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Guide to Citations

A guide for everyone explaining basics of different types of Citation: What their purposes are, how to do them, and why they are important.

Why Cite?

Citations are how your readers know: 

  1. What information you took from other sources
  2. Where you got your information from

Both of these things will ensure your readers that you are a reliable source and will allow them to find the background materials to confirm this information or come to their own conclusions about what you are referencing. 

It is also legally required. If you take information from sources and do not cite them, it is plagiarism, which is illegal use of someone else's intellectual property. According to the student handbook, this can result in a failing grade and students are subject to disciplinary action, which can include termination from the program. So cite your sources!

What information do I need?

These are the pieces of information necessary for proper citations:

  • Books
    • Author
    • Title of Work
    • Publisher Name and Location
    • Year of Publication
    • Page numbers, if only an excerpt (like a chapter)
  • Websites
    • Author (can be a corporation or university as well as a person)
    • Title of webpage or web article
    • Date last modified
    • Date accessed by you
    • URL
  • Newspaper or Magazine article
    • Author
    • Title of Article
    • Name of newspaper or magazine published in (if it was published in several newspapers or magazines, choose the one you used)
    • Date of Article
    • Mode of access
      • If you found it online: URL
      • If you found it in an online database: name of the database
      • If you found it in the print version: page number
  • Audiovisual Recordings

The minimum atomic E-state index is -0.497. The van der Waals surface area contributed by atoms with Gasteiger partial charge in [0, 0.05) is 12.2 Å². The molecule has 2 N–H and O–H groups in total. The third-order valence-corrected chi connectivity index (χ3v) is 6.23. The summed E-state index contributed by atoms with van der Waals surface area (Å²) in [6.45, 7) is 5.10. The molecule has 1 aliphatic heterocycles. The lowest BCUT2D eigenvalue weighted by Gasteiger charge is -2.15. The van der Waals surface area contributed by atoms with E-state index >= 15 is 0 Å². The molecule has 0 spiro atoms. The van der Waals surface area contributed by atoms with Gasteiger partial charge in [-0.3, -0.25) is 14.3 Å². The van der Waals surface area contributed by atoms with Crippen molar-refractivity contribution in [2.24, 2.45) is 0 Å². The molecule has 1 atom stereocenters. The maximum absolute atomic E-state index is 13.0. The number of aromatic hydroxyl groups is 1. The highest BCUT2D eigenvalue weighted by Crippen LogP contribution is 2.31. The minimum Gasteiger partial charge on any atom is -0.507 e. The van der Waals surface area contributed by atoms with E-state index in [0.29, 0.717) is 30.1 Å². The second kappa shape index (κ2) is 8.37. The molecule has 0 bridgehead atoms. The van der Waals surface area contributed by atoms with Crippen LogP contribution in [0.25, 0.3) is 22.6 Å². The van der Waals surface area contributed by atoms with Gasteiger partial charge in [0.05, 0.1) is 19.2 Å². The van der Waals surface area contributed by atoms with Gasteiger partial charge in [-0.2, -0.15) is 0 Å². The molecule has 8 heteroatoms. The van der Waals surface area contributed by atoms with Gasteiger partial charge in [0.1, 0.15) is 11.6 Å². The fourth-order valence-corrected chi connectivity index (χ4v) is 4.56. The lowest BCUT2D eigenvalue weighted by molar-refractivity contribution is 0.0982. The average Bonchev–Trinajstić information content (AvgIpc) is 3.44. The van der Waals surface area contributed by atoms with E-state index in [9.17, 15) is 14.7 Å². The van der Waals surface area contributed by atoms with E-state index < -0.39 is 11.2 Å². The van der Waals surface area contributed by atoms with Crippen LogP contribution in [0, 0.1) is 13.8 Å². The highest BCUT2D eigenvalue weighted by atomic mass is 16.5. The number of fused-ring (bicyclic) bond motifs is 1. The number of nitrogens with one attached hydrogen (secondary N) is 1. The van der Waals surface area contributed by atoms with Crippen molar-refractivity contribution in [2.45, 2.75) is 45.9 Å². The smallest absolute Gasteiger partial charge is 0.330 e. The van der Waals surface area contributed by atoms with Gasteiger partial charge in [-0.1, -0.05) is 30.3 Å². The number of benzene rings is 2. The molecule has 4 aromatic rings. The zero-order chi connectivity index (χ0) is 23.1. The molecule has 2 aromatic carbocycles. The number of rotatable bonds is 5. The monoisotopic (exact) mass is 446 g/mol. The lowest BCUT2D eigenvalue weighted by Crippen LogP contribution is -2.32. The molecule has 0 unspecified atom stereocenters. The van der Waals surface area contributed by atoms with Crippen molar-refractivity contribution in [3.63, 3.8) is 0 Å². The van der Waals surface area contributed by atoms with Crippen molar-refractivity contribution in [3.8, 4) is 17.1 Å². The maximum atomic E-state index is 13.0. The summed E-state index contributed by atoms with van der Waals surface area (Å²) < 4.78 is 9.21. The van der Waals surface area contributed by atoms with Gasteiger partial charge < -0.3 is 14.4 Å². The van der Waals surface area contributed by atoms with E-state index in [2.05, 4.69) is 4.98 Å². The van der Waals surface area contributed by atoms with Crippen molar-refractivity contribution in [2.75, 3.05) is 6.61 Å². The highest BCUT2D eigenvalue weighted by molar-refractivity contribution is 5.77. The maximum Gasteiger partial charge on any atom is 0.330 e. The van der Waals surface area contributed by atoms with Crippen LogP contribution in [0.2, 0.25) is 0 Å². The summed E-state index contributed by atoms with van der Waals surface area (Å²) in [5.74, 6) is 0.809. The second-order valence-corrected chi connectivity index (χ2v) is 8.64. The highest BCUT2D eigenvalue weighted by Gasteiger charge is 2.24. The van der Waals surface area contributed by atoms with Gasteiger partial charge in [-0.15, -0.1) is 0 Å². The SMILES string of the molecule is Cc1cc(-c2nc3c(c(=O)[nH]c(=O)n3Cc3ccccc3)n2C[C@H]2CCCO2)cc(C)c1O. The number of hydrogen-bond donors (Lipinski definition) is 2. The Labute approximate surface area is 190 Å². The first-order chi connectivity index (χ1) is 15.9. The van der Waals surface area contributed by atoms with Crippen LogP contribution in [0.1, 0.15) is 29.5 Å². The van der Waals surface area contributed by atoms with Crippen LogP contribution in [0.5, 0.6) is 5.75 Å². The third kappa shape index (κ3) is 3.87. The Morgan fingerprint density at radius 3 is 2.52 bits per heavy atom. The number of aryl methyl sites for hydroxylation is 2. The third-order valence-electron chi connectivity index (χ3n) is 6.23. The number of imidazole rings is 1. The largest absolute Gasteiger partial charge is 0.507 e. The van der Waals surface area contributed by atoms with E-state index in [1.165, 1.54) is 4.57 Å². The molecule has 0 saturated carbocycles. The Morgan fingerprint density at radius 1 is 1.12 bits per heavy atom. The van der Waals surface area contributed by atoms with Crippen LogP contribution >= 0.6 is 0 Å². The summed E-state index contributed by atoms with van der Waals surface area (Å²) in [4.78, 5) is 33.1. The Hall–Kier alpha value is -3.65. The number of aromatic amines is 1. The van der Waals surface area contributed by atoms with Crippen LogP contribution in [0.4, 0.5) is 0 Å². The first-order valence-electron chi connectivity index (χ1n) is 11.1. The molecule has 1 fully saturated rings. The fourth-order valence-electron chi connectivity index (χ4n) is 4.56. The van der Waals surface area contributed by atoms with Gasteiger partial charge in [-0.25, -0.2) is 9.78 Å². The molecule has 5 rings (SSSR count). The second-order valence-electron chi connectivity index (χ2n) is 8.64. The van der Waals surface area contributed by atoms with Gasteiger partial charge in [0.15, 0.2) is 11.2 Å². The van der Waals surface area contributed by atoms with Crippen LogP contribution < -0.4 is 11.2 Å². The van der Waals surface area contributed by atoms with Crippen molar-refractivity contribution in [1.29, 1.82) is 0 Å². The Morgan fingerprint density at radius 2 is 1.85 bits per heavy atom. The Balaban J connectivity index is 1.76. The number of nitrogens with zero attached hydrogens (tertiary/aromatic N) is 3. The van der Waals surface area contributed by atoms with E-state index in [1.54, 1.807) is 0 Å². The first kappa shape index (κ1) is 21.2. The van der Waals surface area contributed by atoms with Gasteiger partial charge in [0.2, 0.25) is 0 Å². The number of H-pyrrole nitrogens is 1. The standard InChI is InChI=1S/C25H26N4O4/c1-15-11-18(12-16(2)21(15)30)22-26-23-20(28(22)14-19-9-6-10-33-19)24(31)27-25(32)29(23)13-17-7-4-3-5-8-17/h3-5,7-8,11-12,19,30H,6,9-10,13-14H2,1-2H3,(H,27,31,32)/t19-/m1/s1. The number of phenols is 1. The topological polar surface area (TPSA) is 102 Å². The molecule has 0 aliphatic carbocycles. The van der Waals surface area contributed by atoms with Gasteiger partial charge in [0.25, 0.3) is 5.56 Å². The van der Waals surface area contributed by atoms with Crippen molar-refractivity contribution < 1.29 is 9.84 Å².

• Author
    • Name of video or audio
    • Date of creation (date filmed, date recorded, date published if that is the only date available)
    • Location (where it was filmed, recorded, or where the record label is located)
    • Mode of Access
      • If you found it online (YouTube or website): URL
      • If you found it in an online database: name of the database
      • If you found it on a commercial DVD or CD: Publisher, location of publisher, format
    • Timecode, if relevant.
  • Social Media
    • User (Real name, if known AND username)
    • Name of post or post itself
    • Date and Time of publication
    • Name of Social Media posted on (i.e. Facebook, Instagram, Twitter...)
    • URL, if available
  • Personal Communication
    • Name of person communicated with
    • Mode of communication (i.e. Message sent to author on Facebook, letter to author, email to author)
    • Date of communication

For more specific information, see the specific style of citation and the type of work you are citing.

Research Hints and Tips

If you are worried about citations, worry not! Come to the library and the librarian will gladly help you edit your citations! You can also set up a meeting by emailing